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Am J Epidemiol. 2000 Jan 1;151(1):88-97.

Body mass index and cardiovascular risk factors in a rural Chinese population.

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  • 1Department of Nutrition, Harvard School of Public Health, Boston, MA 02115, USA.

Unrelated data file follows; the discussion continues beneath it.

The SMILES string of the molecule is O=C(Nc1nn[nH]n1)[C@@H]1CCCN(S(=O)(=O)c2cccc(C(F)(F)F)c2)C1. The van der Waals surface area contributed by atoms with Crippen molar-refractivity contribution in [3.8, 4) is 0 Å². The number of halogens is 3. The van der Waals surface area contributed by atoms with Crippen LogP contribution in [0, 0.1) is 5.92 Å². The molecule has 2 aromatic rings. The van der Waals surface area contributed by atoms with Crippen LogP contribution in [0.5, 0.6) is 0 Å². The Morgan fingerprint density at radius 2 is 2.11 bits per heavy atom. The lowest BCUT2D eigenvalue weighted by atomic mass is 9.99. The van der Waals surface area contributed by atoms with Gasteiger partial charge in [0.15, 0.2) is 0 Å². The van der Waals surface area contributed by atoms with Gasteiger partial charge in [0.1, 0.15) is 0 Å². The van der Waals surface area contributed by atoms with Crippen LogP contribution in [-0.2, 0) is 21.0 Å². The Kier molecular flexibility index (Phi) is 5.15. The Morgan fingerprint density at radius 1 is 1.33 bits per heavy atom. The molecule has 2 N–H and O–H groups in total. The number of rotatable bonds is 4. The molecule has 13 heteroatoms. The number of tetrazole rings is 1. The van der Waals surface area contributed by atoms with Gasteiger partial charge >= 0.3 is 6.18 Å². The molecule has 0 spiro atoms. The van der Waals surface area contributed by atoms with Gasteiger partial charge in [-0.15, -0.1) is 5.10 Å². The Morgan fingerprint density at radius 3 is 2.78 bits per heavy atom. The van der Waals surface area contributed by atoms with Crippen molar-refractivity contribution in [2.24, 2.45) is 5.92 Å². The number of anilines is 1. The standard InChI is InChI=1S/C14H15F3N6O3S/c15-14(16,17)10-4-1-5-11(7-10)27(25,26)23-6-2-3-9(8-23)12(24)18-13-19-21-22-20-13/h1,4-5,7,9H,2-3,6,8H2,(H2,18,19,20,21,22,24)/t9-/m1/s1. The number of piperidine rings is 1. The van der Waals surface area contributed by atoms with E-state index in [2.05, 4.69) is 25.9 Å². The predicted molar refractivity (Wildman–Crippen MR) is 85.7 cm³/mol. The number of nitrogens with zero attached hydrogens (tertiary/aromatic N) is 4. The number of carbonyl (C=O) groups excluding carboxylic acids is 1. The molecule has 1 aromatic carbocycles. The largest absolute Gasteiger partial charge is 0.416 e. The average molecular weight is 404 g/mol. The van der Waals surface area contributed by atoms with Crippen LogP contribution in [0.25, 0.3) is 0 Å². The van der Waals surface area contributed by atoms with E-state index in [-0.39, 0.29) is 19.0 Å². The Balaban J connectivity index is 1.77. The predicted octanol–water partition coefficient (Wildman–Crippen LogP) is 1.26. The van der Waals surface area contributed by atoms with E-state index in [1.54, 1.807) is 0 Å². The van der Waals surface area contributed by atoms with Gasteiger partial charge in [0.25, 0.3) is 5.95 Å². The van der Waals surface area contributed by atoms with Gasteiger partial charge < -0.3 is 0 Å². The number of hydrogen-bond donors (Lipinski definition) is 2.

The metabolic consequences of obesity are well-documented in Western populations. However, limited data are available on the association between body mass index (BMI) and cardiovascular risk factors in developing countries. The authors therefore examined the association between BMI and cardiovascular risk factors in a very lean population in China. A total of 2,542 subjects aged 20-70 years from a rural area of Anqing, China, participated in a cross-sectional survey, and 1,610 provided blood samples in 1993. Mean BMI (kg/m2) was 20.7 for men and 20.9 for women. After adjustment for age, sex, education level, occupation, current alcohol use, and cigarette smoking, BMI was significantly associated with systolic and diastolic blood pressures (p < 0.0001). The adjusted odds ratio for hypertension (systolic pressure > or =140 mmHg or diastolic pressure > or = 90 mmHg) across quintiles of BMI (quintile medians: 18.0, 19.4, 20.6, 21.8, and 24.0) were 1.0, 1.34, 2.46, 2.61, and 4.90 (95% confidence interval: 3.20, 7.50). A higher BMI was directly associated with higher levels of serum total cholesterol, triglycerides, and fasting glucose and lower levels of high density lipoprotein cholesterol. These data from a very lean Chinese population confirm independent relations between body mass and cardiovascular risk factors observed in predominantly overweight Western populations and extend the range of associations to lower BMI levels than do previous studies.

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